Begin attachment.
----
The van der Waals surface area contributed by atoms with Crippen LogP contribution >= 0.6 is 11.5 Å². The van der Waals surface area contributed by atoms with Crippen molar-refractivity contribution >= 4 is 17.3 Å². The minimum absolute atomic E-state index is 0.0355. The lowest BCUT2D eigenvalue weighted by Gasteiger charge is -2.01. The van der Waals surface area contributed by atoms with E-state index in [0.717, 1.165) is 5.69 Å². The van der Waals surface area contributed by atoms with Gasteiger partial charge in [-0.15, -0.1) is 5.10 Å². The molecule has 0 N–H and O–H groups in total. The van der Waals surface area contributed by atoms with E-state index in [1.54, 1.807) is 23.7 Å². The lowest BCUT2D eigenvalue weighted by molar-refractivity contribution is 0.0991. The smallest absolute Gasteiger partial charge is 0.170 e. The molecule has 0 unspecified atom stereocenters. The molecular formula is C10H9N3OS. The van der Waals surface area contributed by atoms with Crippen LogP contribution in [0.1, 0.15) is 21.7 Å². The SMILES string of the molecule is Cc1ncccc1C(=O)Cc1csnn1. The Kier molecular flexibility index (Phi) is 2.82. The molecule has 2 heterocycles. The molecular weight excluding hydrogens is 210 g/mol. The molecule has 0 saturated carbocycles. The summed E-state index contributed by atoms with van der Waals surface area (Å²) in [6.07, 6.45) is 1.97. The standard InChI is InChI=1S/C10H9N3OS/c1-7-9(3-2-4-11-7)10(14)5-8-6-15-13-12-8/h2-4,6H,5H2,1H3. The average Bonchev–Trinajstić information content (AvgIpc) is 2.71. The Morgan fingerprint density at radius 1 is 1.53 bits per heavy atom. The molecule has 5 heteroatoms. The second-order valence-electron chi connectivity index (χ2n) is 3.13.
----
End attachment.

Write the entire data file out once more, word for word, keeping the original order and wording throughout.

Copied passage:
The van der Waals surface area contributed by atoms with Crippen LogP contribution >= 0.6 is 11.5 Å². The van der Waals surface area contributed by atoms with Crippen molar-refractivity contribution >= 4 is 17.3 Å². The minimum absolute atomic E-state index is 0.0355. The lowest BCUT2D eigenvalue weighted by Gasteiger charge is -2.01. The van der Waals surface area contributed by atoms with E-state index in [0.717, 1.165) is 5.69 Å². The van der Waals surface area contributed by atoms with Gasteiger partial charge in [-0.15, -0.1) is 5.10 Å². The molecule has 0 N–H and O–H groups in total. The van der Waals surface area contributed by atoms with E-state index in [1.54, 1.807) is 23.7 Å². The lowest BCUT2D eigenvalue weighted by molar-refractivity contribution is 0.0991. The smallest absolute Gasteiger partial charge is 0.170 e. The molecule has 0 unspecified atom stereocenters. The molecular formula is C10H9N3OS. The van der Waals surface area contributed by atoms with Crippen LogP contribution in [0.1, 0.15) is 21.7 Å². The SMILES string of the molecule is Cc1ncccc1C(=O)Cc1csnn1. The Kier molecular flexibility index (Phi) is 2.82. The molecule has 2 heterocycles. The molecular weight excluding hydrogens is 210 g/mol. The molecule has 0 saturated carbocycles. The summed E-state index contributed by atoms with van der Waals surface area (Å²) in [6.07, 6.45) is 1.97. The standard InChI is InChI=1S/C10H9N3OS/c1-7-9(3-2-4-11-7)10(14)5-8-6-15-13-12-8/h2-4,6H,5H2,1H3. The average Bonchev–Trinajstić information content (AvgIpc) is 2.71. The Morgan fingerprint density at radius 1 is 1.53 bits per heavy atom. The molecule has 5 heteroatoms. The second-order valence-electron chi connectivity index (χ2n) is 3.13.